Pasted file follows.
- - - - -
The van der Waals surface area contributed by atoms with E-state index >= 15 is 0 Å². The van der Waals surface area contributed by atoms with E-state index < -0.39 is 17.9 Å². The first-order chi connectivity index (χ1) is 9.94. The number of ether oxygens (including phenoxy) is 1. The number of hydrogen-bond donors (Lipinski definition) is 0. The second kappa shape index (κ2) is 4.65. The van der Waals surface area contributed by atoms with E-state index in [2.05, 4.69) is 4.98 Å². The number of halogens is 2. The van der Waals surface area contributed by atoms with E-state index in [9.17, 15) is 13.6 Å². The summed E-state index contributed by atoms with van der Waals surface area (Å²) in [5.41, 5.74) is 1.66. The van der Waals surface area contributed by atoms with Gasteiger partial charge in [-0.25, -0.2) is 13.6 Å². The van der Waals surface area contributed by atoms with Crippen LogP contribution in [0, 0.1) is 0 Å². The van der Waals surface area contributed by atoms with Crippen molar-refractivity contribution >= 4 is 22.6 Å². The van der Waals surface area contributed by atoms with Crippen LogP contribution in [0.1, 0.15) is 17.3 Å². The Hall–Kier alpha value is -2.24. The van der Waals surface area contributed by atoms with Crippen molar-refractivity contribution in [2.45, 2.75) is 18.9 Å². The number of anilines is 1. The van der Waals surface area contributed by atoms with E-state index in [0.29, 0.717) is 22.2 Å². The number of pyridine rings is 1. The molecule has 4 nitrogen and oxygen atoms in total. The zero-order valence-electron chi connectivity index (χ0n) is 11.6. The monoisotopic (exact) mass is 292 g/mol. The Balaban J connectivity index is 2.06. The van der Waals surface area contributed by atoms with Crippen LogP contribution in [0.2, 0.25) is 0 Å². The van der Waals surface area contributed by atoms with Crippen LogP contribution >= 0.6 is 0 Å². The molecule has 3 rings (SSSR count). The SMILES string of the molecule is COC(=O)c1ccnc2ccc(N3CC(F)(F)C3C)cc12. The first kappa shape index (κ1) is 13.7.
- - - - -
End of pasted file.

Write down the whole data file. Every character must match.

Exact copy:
The van der Waals surface area contributed by atoms with E-state index >= 15 is 0 Å². The van der Waals surface area contributed by atoms with E-state index < -0.39 is 17.9 Å². The first-order chi connectivity index (χ1) is 9.94. The number of ether oxygens (including phenoxy) is 1. The number of hydrogen-bond donors (Lipinski definition) is 0. The second kappa shape index (κ2) is 4.65. The van der Waals surface area contributed by atoms with E-state index in [2.05, 4.69) is 4.98 Å². The number of halogens is 2. The van der Waals surface area contributed by atoms with E-state index in [9.17, 15) is 13.6 Å². The summed E-state index contributed by atoms with van der Waals surface area (Å²) in [5.41, 5.74) is 1.66. The van der Waals surface area contributed by atoms with Gasteiger partial charge in [-0.25, -0.2) is 13.6 Å². The van der Waals surface area contributed by atoms with Crippen LogP contribution in [0, 0.1) is 0 Å². The van der Waals surface area contributed by atoms with Crippen molar-refractivity contribution >= 4 is 22.6 Å². The van der Waals surface area contributed by atoms with Crippen LogP contribution in [0.1, 0.15) is 17.3 Å². The Hall–Kier alpha value is -2.24. The van der Waals surface area contributed by atoms with Crippen molar-refractivity contribution in [2.45, 2.75) is 18.9 Å². The number of anilines is 1. The van der Waals surface area contributed by atoms with E-state index in [0.29, 0.717) is 22.2 Å². The number of pyridine rings is 1. The molecule has 4 nitrogen and oxygen atoms in total. The zero-order valence-electron chi connectivity index (χ0n) is 11.6. The monoisotopic (exact) mass is 292 g/mol. The Balaban J connectivity index is 2.06. The van der Waals surface area contributed by atoms with Crippen LogP contribution in [0.2, 0.25) is 0 Å². The van der Waals surface area contributed by atoms with Crippen LogP contribution >= 0.6 is 0 Å². The molecule has 3 rings (SSSR count). The SMILES string of the molecule is COC(=O)c1ccnc2ccc(N3CC(F)(F)C3C)cc12. The first kappa shape index (κ1) is 13.7.